A disturbing and intriguing side effect of some experiments scientists have conducted can lead to a phenomenon Pavlov called experimental neurosis. Experimental neurosis is “an experimentally produced disorder in which animals exposed to unpredictable events develop neurotic-like symptoms” (Powell et al., 2017, p.140). Scientists hypothesize that “situations of extreme uncertainty can be stressful, and prolonged exposure to such uncertainty might result in the development of neurotic symptoms” (Powell et al., 2017, p.141). These neurotic symptoms have been found in a variety of animals such as dogs, cats, rats, and even humans. Researchers have been looking into the formation of experimental neurosis and how it can connect to other disorders like PTSD.
Animals thrive in predictable environments. When predictability goes out the window, it can lead us to slide into a state of anxiety that deteriorates our ability to function properly. If you would like to see this in action, check out this video of a dog who shows symptoms of experimental neurosis. One might think that experimental neurosis is more prevalent when a subject is in a foreign location or situation. However, this is far from what researchers have found. Experimental neurosis is exasperated in environments in which the subject had previously felt safe. Even if you have not personally experienced experimental neurosis, you can imagine how unsettling it is to first think you are safe and then realize you are in chaos.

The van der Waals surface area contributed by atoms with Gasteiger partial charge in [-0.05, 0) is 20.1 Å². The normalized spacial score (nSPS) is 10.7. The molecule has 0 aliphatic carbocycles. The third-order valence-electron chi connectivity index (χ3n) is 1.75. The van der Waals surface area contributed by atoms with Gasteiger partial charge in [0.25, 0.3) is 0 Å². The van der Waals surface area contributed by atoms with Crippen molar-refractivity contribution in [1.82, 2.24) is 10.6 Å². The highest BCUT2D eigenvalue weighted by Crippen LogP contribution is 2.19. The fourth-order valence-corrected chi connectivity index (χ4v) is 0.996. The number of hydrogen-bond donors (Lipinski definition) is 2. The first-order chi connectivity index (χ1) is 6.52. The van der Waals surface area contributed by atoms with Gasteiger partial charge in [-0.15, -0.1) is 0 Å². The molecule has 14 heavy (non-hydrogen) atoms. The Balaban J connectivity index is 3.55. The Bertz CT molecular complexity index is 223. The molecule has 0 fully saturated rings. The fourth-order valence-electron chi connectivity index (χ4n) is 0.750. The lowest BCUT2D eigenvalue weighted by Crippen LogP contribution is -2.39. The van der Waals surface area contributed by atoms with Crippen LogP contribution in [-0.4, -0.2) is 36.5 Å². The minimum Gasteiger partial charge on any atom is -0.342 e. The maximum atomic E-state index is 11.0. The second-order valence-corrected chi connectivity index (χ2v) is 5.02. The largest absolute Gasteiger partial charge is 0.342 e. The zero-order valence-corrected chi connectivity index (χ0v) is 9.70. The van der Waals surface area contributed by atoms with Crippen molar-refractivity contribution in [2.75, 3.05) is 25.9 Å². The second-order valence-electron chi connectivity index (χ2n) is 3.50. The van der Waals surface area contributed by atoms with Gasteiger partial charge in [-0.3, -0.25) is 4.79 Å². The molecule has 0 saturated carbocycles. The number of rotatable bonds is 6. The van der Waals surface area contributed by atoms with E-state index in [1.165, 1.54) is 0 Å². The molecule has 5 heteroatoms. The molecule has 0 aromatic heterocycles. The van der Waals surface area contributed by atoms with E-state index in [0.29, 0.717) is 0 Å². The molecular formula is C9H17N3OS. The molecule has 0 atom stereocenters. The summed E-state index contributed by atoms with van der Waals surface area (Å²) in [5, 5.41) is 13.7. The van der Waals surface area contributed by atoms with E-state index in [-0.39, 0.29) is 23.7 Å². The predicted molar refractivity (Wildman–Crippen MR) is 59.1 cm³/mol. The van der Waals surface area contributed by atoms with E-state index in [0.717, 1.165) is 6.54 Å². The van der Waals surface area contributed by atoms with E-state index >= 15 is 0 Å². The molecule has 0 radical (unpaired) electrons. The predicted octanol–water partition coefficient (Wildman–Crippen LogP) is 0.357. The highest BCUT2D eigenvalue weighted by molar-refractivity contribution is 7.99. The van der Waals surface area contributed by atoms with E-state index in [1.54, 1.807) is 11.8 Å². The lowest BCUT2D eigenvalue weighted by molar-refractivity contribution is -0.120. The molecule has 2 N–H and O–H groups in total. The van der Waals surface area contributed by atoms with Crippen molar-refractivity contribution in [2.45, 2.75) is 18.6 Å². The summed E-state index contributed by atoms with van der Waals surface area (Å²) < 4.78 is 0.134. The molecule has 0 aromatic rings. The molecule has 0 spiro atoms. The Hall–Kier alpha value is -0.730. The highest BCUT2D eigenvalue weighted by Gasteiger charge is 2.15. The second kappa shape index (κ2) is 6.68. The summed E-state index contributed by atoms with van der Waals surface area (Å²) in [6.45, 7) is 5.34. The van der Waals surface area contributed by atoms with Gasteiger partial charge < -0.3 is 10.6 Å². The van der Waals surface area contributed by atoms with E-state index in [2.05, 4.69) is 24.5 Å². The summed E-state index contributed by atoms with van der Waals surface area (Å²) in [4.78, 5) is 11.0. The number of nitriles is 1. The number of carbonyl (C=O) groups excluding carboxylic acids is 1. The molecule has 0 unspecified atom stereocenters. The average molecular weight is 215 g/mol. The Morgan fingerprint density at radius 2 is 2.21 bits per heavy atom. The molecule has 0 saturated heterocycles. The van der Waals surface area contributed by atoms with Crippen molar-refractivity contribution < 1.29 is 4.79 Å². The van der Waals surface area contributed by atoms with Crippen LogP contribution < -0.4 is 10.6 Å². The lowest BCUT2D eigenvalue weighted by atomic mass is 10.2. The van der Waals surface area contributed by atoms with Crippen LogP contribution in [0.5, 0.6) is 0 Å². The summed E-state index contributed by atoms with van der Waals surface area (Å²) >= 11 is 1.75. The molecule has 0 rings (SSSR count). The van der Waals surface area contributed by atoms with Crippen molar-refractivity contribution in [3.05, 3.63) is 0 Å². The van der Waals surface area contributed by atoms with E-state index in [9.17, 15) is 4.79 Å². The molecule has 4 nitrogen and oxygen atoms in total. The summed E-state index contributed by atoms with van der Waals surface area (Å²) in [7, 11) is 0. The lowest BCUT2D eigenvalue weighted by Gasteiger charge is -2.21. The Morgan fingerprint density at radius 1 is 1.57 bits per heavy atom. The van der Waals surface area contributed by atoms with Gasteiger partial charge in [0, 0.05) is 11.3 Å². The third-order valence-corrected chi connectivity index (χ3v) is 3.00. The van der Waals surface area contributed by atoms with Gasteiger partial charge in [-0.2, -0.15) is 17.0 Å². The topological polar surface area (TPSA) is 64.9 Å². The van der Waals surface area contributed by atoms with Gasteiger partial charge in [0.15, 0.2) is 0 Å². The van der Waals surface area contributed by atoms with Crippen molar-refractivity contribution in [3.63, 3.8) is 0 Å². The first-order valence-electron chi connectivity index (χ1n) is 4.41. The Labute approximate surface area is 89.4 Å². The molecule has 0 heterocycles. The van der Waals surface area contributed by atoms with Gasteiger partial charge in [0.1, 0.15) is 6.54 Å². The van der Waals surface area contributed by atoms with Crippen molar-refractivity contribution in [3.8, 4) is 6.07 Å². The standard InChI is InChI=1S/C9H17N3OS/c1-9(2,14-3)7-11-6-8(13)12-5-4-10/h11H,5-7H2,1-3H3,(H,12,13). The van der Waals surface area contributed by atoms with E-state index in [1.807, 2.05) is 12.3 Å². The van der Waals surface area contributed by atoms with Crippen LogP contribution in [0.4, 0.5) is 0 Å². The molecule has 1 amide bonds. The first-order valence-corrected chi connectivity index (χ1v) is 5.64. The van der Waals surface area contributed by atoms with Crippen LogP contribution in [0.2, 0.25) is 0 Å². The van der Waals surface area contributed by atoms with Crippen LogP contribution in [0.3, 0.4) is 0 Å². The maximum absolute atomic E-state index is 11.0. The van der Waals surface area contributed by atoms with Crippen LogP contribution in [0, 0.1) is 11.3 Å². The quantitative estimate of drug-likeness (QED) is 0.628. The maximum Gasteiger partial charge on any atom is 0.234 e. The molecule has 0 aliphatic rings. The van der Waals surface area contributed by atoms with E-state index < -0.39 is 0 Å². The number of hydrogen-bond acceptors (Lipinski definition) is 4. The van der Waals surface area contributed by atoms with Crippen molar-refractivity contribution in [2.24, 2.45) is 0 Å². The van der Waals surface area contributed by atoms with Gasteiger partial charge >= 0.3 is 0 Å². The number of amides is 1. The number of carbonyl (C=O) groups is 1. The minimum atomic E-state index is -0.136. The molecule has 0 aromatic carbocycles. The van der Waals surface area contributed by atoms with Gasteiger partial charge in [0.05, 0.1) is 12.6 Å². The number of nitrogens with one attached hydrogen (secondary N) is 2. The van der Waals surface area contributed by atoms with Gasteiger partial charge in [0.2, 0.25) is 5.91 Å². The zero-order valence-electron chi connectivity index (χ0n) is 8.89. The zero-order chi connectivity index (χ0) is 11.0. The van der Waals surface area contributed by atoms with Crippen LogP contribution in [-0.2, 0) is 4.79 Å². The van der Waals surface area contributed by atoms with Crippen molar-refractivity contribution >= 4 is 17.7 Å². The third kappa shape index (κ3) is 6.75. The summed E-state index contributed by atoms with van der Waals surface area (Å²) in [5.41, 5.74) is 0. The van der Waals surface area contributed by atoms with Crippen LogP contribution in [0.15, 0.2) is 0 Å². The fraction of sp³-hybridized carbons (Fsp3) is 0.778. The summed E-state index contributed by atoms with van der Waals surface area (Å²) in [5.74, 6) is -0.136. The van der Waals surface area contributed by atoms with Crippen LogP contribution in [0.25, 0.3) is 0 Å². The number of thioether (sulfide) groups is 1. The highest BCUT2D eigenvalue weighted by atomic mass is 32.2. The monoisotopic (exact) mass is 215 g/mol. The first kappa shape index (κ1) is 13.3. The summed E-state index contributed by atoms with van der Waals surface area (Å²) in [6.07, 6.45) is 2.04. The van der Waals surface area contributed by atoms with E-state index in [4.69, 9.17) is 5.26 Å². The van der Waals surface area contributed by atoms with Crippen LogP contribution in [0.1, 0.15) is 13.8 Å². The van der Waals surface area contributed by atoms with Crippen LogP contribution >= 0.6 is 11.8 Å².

I hope for the sake of the animals and humans involved in certain experiments that this is not something highly practiced. It is a very scary thing to start showing symptoms of a nervous breakdown. As ethical guidelines have increased over the years, I imagine the scientific community has made more efforts in making sure experiments do not leave lasting harm to participants. Pavlov’s findings on the subject have led to important theories regarding other facets of the psyche, like personality, but it is important that the participants are not traumatized from the experiments they participate in.